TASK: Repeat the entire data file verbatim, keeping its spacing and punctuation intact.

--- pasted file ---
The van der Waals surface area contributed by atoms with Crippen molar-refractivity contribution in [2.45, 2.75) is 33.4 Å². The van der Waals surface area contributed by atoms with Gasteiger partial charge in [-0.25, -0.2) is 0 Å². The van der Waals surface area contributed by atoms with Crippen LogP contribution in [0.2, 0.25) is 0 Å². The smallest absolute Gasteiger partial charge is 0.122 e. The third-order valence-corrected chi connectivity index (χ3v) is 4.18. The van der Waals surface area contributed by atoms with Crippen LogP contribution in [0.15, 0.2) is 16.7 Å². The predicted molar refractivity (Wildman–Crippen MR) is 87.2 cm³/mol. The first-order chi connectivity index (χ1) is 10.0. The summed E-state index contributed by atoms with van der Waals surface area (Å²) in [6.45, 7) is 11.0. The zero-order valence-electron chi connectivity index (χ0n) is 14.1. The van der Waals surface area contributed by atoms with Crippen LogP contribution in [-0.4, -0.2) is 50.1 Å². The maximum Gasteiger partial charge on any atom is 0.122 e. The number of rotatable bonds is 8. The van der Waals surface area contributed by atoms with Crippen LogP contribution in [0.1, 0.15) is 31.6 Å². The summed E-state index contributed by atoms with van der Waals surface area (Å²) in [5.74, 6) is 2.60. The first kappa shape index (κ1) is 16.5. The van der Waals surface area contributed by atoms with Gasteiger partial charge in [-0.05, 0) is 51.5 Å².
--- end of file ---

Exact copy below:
The van der Waals surface area contributed by atoms with Crippen molar-refractivity contribution in [2.45, 2.75) is 33.4 Å². The van der Waals surface area contributed by atoms with Gasteiger partial charge in [-0.25, -0.2) is 0 Å². The van der Waals surface area contributed by atoms with Crippen LogP contribution in [0.2, 0.25) is 0 Å². The smallest absolute Gasteiger partial charge is 0.122 e. The third-order valence-corrected chi connectivity index (χ3v) is 4.18. The van der Waals surface area contributed by atoms with Crippen LogP contribution in [0.15, 0.2) is 16.7 Å². The predicted molar refractivity (Wildman–Crippen MR) is 87.2 cm³/mol. The first-order chi connectivity index (χ1) is 10.0. The summed E-state index contributed by atoms with van der Waals surface area (Å²) in [6.45, 7) is 11.0. The zero-order valence-electron chi connectivity index (χ0n) is 14.1. The van der Waals surface area contributed by atoms with Crippen LogP contribution in [-0.4, -0.2) is 50.1 Å². The maximum Gasteiger partial charge on any atom is 0.122 e. The number of rotatable bonds is 8. The van der Waals surface area contributed by atoms with Crippen LogP contribution in [0.1, 0.15) is 31.6 Å². The summed E-state index contributed by atoms with van der Waals surface area (Å²) in [5.74, 6) is 2.60. The first kappa shape index (κ1) is 16.5. The van der Waals surface area contributed by atoms with Gasteiger partial charge in [-0.05, 0) is 51.5 Å².